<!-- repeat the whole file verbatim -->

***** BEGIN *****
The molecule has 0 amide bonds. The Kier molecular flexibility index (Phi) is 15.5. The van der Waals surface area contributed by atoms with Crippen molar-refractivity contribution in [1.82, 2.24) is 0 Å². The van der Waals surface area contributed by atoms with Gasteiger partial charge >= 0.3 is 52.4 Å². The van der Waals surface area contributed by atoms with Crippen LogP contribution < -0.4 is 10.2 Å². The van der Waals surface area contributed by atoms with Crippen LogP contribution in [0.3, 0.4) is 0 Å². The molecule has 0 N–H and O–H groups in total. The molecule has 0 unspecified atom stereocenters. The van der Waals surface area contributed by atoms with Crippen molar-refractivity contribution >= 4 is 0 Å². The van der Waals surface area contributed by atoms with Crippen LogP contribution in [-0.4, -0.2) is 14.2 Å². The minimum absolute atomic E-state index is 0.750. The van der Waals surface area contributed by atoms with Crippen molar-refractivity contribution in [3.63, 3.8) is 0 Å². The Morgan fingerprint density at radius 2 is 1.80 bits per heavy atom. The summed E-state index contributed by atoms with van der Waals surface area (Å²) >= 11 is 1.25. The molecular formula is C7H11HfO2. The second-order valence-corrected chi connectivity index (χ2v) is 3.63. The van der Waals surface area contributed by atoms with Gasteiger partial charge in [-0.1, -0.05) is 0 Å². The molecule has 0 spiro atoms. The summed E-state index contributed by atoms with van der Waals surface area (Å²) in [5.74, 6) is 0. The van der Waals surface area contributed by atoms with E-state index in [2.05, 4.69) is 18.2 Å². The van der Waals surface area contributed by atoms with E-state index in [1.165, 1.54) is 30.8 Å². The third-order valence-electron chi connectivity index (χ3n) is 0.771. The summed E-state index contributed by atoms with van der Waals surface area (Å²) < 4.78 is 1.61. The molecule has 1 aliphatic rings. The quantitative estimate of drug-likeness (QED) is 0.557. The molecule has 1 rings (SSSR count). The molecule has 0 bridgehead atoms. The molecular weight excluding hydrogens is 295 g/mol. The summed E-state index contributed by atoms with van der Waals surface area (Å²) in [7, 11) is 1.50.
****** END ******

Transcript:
The molecule has 0 amide bonds. The Kier molecular flexibility index (Phi) is 15.5. The van der Waals surface area contributed by atoms with Crippen molar-refractivity contribution in [1.82, 2.24) is 0 Å². The van der Waals surface area contributed by atoms with Gasteiger partial charge >= 0.3 is 52.4 Å². The van der Waals surface area contributed by atoms with Crippen LogP contribution < -0.4 is 10.2 Å². The van der Waals surface area contributed by atoms with Crippen LogP contribution in [0.3, 0.4) is 0 Å². The molecule has 0 N–H and O–H groups in total. The molecule has 0 unspecified atom stereocenters. The van der Waals surface area contributed by atoms with Crippen molar-refractivity contribution >= 4 is 0 Å². The van der Waals surface area contributed by atoms with Crippen LogP contribution in [-0.4, -0.2) is 14.2 Å². The minimum absolute atomic E-state index is 0.750. The van der Waals surface area contributed by atoms with Crippen molar-refractivity contribution in [3.63, 3.8) is 0 Å². The Morgan fingerprint density at radius 2 is 1.80 bits per heavy atom. The summed E-state index contributed by atoms with van der Waals surface area (Å²) >= 11 is 1.25. The molecular formula is C7H11HfO2. The second-order valence-corrected chi connectivity index (χ2v) is 3.63. The van der Waals surface area contributed by atoms with Gasteiger partial charge in [-0.1, -0.05) is 0 Å². The molecule has 0 spiro atoms. The summed E-state index contributed by atoms with van der Waals surface area (Å²) in [5.74, 6) is 0. The van der Waals surface area contributed by atoms with E-state index in [2.05, 4.69) is 18.2 Å². The van der Waals surface area contributed by atoms with E-state index in [1.165, 1.54) is 30.8 Å². The third-order valence-electron chi connectivity index (χ3n) is 0.771. The summed E-state index contributed by atoms with van der Waals surface area (Å²) < 4.78 is 1.61. The molecule has 1 aliphatic rings. The quantitative estimate of drug-likeness (QED) is 0.557. The molecule has 1 rings (SSSR count). The molecule has 0 bridgehead atoms. The molecular weight excluding hydrogens is 295 g/mol. The summed E-state index contributed by atoms with van der Waals surface area (Å²) in [7, 11) is 1.50.